What's it like not being able to go back to Cambridge to complete your research?
In the beginning, I watched Aboriginal and non-Aboriginal scholar friends still in the UK scramble to try and fly back home. They had to get out of leases, collect all of their belongings and still maintain their studying momentum while having to relocate to the other side of the world.
It's like watching a reality TV show that I used to be in, but I've since left!
Are you worried about how you're going to complete your PhD on the other side of the world?
Cambridge University is very traditional with their submission and defending process. Historically you've had to be there in person to submit your thesis and to defend six weeks later. That is shifting a little bit now.
The university is looking at alternative ways to ensure that those processes can still take place and that international PhD students who can't get back are not penalised.
I would still love to go back to submit and defend in person. I couldn't imagine having to sit through a four-hour Zoom submission session!
What does your field research in Australia involve?
I'm working with a Year 10 drama class, through an applied drama program (through Yirra Yaakin Threatre Company) called Moorditj Wirla (Strong Heart), which is about belonging and identity in a broader Australian context. Those main themes are then explored through this program, which is delivered by Aboriginal facilitators.
We create a really open, safe space to talk about bigger things like where you fit in the world, and how to make sense of where you fit, in a place that has layers of colonial settlement within it.
The students then decide, collaboratively, what they want to talk about and build out a play based on some of those issues and concerns and questions that they have around belonging and indentity.
I dropped out of high school in grade 10. So personally it's been really rewarding (and terrifying!) to come back into high school in the same grade that I had one foot in but half my body already out the door.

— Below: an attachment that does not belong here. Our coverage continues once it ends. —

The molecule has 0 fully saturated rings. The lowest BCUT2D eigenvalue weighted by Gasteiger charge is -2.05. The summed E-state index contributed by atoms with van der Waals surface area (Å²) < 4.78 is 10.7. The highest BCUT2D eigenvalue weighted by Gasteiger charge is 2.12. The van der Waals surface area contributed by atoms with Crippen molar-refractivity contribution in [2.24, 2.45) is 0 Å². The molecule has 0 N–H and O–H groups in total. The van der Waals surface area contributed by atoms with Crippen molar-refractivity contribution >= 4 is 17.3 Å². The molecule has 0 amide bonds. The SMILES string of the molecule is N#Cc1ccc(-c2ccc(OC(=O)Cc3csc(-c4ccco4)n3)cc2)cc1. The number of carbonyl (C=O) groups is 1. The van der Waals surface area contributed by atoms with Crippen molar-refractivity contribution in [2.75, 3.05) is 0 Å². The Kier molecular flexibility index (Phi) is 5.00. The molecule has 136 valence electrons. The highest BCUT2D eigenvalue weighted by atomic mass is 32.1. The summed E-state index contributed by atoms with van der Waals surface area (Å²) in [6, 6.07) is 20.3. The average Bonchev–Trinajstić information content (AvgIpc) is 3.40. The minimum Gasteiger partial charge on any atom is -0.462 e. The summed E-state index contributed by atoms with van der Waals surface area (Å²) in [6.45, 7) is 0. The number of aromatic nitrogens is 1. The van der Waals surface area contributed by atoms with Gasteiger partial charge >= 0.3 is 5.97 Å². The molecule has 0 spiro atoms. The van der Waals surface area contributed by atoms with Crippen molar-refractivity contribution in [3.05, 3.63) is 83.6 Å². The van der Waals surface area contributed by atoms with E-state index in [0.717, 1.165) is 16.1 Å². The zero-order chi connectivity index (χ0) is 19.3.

And fifteen-year-olds are straight up. They unflinchingly tell you about the world - which I really appreciate.
Do culturally significant events change for you while you're in England and back home?
I realised my children were seven and eleven and I hadn't sat down with them and had conversations about Sorry Day, the Stolen Generation and Reconciliation Week. We talk a lot about NAIDOC. We talk a lot about culture just in general.
We hadn't talked about some of those government policies that were so damaging for so many generations. So just seeing it on the calendar we ended up having a big yarn.
I hadn't meant them a disservice, but I had internalised the idea that talking about these kinds of things was for older kids or adults, which is the kind of way of thinking that I grew up with.
I'm 38 now, so I was in school 20 years ago and back then these things were not talked about. It was considered shameful or made invisible.
So we're talking a lot more about it now. And I am letting my gut and my heart lead the way in conversations with my kids and letting them know if there's anything they want to talk to me about they can.
I would love to see more Aboriginal knowledges taught throughout primary and high school. One day those five-year-olds will become teachers, and they'll know that their teaching practice can be easily complemented by local Aboriginal culture and histories.
It's very easily achieved and there is lots of knowledge out there. You just have to know how to look. You just have to have the want.